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Nesting: Watch Out for Sales Gimmicks

Toys "R" Us wants you to think that it cares deeply about your baby's safety. Starting on August 28th, the retailer is running a "Great Trade-In" event encouraging parents to exchange used cribs, car seats, high chairs, strollers and other baby gear for a 20% coupon on new replacement products. Should we applaud the company for selflessly looking out for its customers? I'm not so sure.

Forgive my cynicism, but I think this is just one more example of a company using a socially responsible public relations campaign to drive profits.

I'm not denying that some used baby gear is unsafe. That's why when I had my first child, I bought a new crib and car seat to make sure that all the parts were working properly. But I also borrowed some other items from friends and bought stuff on craigslist so that I could save some money. I may not be a safety expert, but I just don't see the danger in using someone else's gently used high chair (provided it hasn't been recalled).

Whether or not parents should purchase a used high chair isn't what rubs me the wrong way with the exchange program. What bothers me is that Toys "R" Us and other retailers continue to sell lots of products that safety experts consider unsafe but that haven't officially been recalled.

Back in April, Consumer Reports put together a list of five baby products parents should avoid. Despite the legitimate safety concerns, all of these items are widely available at major retailers. Here's a quick summery from the article:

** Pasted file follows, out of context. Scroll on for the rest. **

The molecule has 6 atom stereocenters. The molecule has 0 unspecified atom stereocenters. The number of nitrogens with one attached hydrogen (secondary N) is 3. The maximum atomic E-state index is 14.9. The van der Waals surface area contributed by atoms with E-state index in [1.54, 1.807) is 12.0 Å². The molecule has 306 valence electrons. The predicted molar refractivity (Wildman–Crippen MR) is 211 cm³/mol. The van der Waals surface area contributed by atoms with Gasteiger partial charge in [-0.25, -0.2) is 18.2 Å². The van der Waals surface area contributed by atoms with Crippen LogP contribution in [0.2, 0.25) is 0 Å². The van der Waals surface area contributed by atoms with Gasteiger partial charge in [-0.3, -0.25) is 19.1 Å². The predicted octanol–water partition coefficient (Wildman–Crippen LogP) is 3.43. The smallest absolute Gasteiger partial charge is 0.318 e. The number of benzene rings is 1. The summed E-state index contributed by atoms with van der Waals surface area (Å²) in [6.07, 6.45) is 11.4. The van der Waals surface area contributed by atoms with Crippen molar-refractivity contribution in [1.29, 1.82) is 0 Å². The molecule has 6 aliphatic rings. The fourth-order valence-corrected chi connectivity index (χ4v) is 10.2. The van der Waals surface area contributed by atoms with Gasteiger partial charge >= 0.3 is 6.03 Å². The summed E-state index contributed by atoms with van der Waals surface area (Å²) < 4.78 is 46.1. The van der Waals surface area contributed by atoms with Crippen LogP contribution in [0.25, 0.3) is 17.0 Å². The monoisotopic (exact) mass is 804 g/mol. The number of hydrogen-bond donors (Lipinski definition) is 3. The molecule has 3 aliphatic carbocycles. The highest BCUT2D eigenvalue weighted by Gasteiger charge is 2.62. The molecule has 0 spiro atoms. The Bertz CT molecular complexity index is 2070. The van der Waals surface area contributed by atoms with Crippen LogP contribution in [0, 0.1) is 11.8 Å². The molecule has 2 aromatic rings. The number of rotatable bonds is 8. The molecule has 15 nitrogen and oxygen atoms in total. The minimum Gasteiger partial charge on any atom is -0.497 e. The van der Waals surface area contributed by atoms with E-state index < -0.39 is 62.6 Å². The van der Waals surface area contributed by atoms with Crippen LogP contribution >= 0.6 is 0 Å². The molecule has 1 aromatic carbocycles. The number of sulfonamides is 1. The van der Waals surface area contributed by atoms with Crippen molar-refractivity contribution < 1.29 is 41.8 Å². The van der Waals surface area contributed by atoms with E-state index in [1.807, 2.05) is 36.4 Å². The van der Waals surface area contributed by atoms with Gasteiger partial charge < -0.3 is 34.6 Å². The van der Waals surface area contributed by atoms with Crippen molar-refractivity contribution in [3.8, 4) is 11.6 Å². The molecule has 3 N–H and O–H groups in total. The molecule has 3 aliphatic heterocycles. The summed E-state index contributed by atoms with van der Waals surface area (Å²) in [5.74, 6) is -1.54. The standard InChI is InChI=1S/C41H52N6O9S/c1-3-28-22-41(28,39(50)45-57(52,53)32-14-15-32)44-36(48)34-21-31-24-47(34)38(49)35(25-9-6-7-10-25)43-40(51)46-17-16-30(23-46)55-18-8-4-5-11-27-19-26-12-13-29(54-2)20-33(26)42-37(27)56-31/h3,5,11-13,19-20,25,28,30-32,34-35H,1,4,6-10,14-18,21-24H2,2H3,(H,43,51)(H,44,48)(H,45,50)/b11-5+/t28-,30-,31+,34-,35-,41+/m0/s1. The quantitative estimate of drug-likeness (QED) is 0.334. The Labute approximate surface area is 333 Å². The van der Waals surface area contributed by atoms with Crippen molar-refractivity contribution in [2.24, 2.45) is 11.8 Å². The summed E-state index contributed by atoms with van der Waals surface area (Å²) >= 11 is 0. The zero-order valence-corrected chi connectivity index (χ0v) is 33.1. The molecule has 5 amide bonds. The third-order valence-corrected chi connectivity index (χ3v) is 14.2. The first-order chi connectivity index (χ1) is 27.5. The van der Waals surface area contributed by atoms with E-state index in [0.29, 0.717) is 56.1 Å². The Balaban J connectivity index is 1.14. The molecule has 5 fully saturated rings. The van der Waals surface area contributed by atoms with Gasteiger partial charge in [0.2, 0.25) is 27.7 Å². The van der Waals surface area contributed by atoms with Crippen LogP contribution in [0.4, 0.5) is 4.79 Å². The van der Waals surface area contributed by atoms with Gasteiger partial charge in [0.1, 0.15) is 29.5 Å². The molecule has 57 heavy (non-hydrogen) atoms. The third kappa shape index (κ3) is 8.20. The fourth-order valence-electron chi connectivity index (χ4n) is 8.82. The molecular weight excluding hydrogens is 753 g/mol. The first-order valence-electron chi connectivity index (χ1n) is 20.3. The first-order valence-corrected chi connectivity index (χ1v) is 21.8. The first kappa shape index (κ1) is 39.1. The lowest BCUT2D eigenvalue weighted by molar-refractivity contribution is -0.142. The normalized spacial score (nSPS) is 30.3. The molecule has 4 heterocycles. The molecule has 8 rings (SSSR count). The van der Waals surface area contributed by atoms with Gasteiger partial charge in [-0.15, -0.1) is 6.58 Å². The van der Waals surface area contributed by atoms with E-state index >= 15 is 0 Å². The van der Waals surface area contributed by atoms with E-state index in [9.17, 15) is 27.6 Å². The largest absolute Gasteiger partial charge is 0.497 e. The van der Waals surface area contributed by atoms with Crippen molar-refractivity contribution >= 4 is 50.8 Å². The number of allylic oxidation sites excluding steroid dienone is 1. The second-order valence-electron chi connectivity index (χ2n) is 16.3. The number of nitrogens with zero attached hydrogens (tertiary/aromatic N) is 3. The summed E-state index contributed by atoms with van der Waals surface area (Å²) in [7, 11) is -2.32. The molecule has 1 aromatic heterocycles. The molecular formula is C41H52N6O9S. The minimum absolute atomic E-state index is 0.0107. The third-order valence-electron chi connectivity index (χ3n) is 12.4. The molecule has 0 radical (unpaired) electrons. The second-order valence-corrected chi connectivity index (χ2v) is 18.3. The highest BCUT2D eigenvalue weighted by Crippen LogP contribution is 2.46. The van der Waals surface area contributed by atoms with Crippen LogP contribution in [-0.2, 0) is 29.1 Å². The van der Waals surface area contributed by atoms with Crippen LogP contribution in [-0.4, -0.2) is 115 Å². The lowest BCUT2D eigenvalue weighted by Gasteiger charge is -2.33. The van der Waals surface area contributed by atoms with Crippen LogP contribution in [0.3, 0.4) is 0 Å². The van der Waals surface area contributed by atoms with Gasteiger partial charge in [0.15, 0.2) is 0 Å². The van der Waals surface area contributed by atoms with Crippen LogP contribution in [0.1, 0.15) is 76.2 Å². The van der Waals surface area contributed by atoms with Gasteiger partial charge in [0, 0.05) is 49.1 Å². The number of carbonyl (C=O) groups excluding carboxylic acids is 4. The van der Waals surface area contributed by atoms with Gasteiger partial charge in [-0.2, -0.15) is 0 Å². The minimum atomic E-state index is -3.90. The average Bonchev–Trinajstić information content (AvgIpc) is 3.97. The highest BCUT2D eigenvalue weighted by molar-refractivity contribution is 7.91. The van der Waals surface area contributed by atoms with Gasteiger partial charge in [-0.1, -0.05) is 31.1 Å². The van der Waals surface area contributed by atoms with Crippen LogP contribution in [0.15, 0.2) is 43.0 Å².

1. Co-sleeping Devices

According to Consumer Reports, there are no safety standards for co-sleepers or bedside sleepers. If you're thinking of buying one for your baby, be aware that the Simplicity bedside sleeper/bassinet was recalled after two babies died when they slipped through an opening in the frame.

2. Baby Bath Seats
This product is supposed to keep babies safe, but it turns out that about 10 infants drown each year while using one. Consumer Reports believes the issue may be that some parents assume the child is secure (which he is not) and then Mom or Dad walks away for a moment to grab a towel or pick up the phone.

3. Sleep Positioners

Sure infants need to rest on their backs, but sleep positioners are simply unnecessary since newborns can't roll over. (It's better to swaddle the little ones instead.) Consumer Reports also found that the positioners' soft foam can pose a suffocation hazard.
4. Crib Bumper Pads

When I took my first baby safety class, the nurse warned all the anxious expectant parents to avoid crib bumper pads. She said a naked bed was the safe way to go. Consumer Reports agrees and says that at least 27 cases of infant death were caused by bumpers, which can lead to suffocation or Sudden Infant Death Syndrome (SIDS).
5. Sling Carriers

I was actually thinking of buying a sling until I read Consumer Reports' article. According to the publication, at least four babies have died and many more were injured over the past five years when they were carried in sling-type carriers. Apparently, the infants can simply fall out.

Are there any other baby products you think are dangerous and parents should avoid? Please chime in.

Crib image by Valentinapowers, CC 2.0.

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